Moscow Power Struggle
MIKHAIL GORBACHEV has problems on every front. There's rival Boris Yeltsin and his clamorous popularity. Striking miners from Siberia to the Ukraine want Mr. Gorbachev to resign. Restless republics want autonomy (including the crucial Ukraine, violence-prone Soviet Georgia, and the implacable Baltics). The Soviet economy is in trouble. Various republics are withholding tax moneys from the Kremlin. And last week, the authority of the Communist Party - which Mr. Gorbachev has persistently clung to - declined further when 100,000 pro-Yeltsin demonstrators marched peacefully in Moscow, defying a command not to protest.
What last week's protest shows is that the idea of freedom and democracy has a value and a momentum all its own. The centralized socialism that Gorbachev now appeals to is like Confederate money - you can offer it all you like, but it doesn't buy much. Some 50,000 Soviet troops were unable to create enough fear to stop Moscow's protesters. The crowd treated them as if they didn't exist - swirling around the barricades and water cannon.
"Stop the Insanity," was the pro-reform headline in the official newspaper Isvestia, showing that a few air pockets of glasnost remain.
The sentiment for democracy in Moscow and among the far-flung coal miners is reassuring. The hard-liners haven't gained total sway, even in the face of instability. But if the party has got to go, something must replace it. What?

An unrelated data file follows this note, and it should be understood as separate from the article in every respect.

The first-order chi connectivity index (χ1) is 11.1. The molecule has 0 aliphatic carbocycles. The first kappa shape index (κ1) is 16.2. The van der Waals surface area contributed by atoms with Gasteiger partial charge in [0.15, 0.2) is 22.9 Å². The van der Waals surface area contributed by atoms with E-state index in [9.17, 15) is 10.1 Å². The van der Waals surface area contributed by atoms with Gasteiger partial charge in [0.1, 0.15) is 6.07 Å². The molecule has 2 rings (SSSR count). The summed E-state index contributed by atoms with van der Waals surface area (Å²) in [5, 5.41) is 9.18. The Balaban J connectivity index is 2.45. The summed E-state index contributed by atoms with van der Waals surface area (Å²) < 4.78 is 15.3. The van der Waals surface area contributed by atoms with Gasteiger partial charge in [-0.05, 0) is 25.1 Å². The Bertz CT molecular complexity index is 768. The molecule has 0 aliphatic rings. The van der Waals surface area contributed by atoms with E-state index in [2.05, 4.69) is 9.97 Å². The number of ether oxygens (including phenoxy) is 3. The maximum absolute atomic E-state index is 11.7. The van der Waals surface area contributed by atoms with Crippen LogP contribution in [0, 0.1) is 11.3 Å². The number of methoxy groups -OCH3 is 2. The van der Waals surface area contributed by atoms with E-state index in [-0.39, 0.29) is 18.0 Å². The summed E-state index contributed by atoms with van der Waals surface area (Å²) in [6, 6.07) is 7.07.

If Gorbachev resigns, who replaces him? Can Boris Yelstin, who has amassed political capital by pressing anti-Gorbachev themes, make good on the new "500 day" liberal economic plan he is touting? Can he grapple with the military and the KGB?
Gorbachev must rediscover a liberal approach. He must show the republics that the Kremlin can do business with them. He must settle for less empire.
Among the opposition, an anti-Gorbachev, anti-Union posture isn't by itself enough. The Soviet leader, after all, isn't Nicolae Ceausescu - at least not yet.
Democracy has to be nurtured - but not a democratic zeal without knowledge that could merely reinforce nationalism and chaos.
The West should cautiously broker with both sides - the republics and the Union. Gorbachev has been lamenting his current pariah status in the West. Efforts to reschedule the US-Soviet summit will help (if snafus on the conventional forces arms agreement can be ironed out). It needn't be one-or-the-other with Gorbachev and Yeltsin.